Unexploded WW2 Bombs Beneath The Ruins of Pompeii

Ticking time bombs?
Ticking time bombs?

Pompeii was an important part of the Roman Empire, a key city that was struck by molten lava when Mount Vesuvius erupted in 79 A.D., blanketing the buildings and citizens and essentially “freezing” them where they stood.

Although at the time the disaster brought the city to a halt, today Pompeii is a bustling, lively tourist destination teeming with history buffs and amateur archaeologists.

Everyone from school children to seniors’ groups traipse carefully across the site’s cobblestones, while well-informed guides explain how and why Pompeii fell prey to the volcano.

Ancient ruins in Pompeii
Ancient ruins in Pompeii

Well-over three million people travel to Pompeii each year, anxious to learn all about the vagaries of Mother Nature, and how she inflicted on Pompeii a hot rage that buried the city instantly. It brings in vast sums of money to the Italian government, which in turn ensures that the site remains in good condition, and a prized World Heritage destination.

Unfortunately, Pompeii was also a target for a different kind of disaster, one that was entirely man made. In the 20th century, this city south of Naples became vulnerable to Allied bombs during World War II, when Italy’s leader, Benito Mussolini, was aligned with Germany’s Adolf Hitler.

It was vulnerable and exposed, and Pompeii had 165 bombs dropped on it by the British and Americans. Now, archaeologists are recommending that Pompeii be carefully scanned for leftover, unexploded bombs – as many as 10, according to some experts – that put the precious historical site in peril.

WW2 Bomb
WW2 bomb found in the Rhine near Koblenz. Holger Weinandt CC BY-SA 3.0 de

It was during the summer of 1943 that concentrated bombing of Pompeii occurred, but in the years following the war, much was done to identify, diffuse and remove bombs that remained at the site.

But Alessandro Pintucci, president of Italy’s Confederation of Archaeologists, believes more needs to be done. In an interview with Il Fatto Quotidiano, a daily newspaper in Italy, he said that he thinks the site is facing significant risk. “This is an occasion to acknowledge the spirit of Pompeii, and its valuable heritage,” he told the paper.

“While protection of the site is conducted on a daily basis for any damage caused by tourist traffic or the passage of time, we need to broaden our scope.”

The “occasion” to which Mr. Pintucci refers is a new stage of excavation, the most advanced excavation since the 1950s, known as: The Great Pompeii Project. Italy and the European Union are paying for the new dig, and items such as mosaics and frescoes never before seen are being discovered.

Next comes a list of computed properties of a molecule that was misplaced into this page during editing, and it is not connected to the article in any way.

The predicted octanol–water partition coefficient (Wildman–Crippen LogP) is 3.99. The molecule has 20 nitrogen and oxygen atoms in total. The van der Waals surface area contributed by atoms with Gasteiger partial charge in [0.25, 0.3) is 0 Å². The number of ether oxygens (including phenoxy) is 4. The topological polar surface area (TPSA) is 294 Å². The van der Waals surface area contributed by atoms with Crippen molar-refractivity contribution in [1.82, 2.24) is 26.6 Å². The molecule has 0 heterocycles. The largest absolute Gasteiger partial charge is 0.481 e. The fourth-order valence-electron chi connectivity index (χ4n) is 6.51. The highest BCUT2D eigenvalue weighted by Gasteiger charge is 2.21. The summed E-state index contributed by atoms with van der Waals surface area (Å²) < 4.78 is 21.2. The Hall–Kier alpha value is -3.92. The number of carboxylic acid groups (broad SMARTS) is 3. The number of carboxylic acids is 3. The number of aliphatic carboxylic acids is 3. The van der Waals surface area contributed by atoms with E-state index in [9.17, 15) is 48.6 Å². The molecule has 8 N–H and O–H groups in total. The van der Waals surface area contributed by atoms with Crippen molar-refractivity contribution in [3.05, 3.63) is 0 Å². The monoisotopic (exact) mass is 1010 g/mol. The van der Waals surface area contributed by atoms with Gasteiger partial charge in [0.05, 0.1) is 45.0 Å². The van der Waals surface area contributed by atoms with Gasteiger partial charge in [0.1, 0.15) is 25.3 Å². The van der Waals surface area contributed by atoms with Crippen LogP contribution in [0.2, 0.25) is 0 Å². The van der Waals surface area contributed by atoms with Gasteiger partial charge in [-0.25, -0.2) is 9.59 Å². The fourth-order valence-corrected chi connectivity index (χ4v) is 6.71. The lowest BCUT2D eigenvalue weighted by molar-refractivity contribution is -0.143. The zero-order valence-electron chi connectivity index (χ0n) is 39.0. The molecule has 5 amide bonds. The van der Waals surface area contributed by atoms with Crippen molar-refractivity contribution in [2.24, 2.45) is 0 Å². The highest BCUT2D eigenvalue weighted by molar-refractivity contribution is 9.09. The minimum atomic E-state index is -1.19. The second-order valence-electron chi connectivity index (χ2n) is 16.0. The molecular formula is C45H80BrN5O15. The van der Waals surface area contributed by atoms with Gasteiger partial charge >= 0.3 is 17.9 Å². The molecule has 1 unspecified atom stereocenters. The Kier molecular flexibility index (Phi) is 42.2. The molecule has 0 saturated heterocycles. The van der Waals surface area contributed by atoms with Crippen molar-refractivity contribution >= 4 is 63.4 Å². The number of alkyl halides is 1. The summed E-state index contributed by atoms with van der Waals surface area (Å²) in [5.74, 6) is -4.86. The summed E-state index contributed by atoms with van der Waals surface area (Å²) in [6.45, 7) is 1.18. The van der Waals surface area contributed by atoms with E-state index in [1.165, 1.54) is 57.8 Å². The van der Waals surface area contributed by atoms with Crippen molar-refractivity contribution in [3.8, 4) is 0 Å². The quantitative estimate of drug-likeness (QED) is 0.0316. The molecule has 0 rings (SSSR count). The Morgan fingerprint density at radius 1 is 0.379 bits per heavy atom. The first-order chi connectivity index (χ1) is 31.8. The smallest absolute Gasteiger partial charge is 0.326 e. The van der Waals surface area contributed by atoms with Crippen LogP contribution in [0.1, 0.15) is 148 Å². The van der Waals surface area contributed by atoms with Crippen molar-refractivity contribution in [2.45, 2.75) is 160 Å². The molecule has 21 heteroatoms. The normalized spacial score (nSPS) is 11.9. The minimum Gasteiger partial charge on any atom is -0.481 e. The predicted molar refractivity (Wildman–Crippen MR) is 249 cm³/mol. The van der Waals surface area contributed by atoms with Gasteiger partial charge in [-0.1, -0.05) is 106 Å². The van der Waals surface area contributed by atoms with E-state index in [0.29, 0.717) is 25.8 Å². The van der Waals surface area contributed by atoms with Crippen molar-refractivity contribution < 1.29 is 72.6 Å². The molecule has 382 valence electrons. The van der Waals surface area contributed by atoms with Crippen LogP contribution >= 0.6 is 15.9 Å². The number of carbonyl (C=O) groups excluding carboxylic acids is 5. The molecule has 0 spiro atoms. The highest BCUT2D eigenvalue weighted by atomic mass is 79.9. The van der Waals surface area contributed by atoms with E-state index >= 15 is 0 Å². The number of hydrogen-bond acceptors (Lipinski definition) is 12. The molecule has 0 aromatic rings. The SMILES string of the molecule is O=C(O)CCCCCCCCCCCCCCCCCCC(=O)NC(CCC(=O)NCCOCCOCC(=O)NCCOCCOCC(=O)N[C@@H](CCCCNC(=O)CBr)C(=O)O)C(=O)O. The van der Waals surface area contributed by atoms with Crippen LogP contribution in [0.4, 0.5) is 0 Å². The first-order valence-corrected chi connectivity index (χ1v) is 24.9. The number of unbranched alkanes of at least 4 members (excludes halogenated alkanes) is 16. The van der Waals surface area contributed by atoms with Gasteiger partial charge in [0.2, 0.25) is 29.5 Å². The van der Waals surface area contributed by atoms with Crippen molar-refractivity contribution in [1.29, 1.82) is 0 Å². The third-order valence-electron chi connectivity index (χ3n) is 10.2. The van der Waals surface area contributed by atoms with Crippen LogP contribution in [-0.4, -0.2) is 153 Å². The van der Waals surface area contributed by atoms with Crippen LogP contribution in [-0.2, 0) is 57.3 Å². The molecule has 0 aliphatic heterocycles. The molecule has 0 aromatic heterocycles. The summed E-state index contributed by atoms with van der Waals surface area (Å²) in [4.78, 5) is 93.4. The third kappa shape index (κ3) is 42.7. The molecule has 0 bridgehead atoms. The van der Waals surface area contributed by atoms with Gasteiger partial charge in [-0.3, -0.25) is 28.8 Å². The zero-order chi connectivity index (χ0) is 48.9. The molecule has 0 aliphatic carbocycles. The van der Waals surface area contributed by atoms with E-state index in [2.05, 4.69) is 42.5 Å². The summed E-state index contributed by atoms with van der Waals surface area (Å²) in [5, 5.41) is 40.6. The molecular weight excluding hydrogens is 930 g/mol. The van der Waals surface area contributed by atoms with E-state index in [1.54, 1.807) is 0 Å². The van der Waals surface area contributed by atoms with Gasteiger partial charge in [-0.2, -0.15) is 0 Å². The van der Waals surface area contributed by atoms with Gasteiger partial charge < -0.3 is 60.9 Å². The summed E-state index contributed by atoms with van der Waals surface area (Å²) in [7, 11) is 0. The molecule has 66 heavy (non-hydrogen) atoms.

Osanna, director of the Pompeii Archaeological Park, said in a recent interview with The Telegraph that he fully concurs with Mr. Pintucci.  But he pointed out that extreme care is taken wherever, and whenever, digs occur.

Ancient ruins of basilica, Pompeii.

“Under the law,” Osanna explained, “before any excavations can be carried out, we must work with military engineers to clear the site. A bomb went off 30 years ago, but that is impossible now under the regulations.”

Still, Osanna agreed it is also impossible to say with absolute certainty where all the bombs lay. But he stressed that every precaution is taken before a shovel even goes into the ground anywhere near the city.

“Two years ago,” he said to The Telegraph, “we spent two months actively monitoring and clearing Zone 5, where The Great Pompeii Project is taking place.” Osanna admitted, however, that no one can be 100 per certain they’ve all been found, and would be delighted to have the help of the British Royal Air Force (RAF), as they could help identify where bombs were dropped.

“There could be unexploded bombs beneath the soil in the area that has not (yet) been excavated,” Osanna acknowledged. “The total number is hypothetical.”

Yet, the archaeologist was quick to add, there is no risk whatsoever to the tourists, workers and diggers who flock to the site each day. Those folks can, and should, continue to enjoy the beauty of Pompeii, marvel at its history, and learn about the events that took place all those centuries ago.

And soon, thanks to The Great Pompeii Project, there will be new and exciting aspects to the site, all worth exploring at one of world’s most prized historical destinations.

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Ian Harvey

Ian Harvey is one of the authors writing for WAR HISTORY ONLINE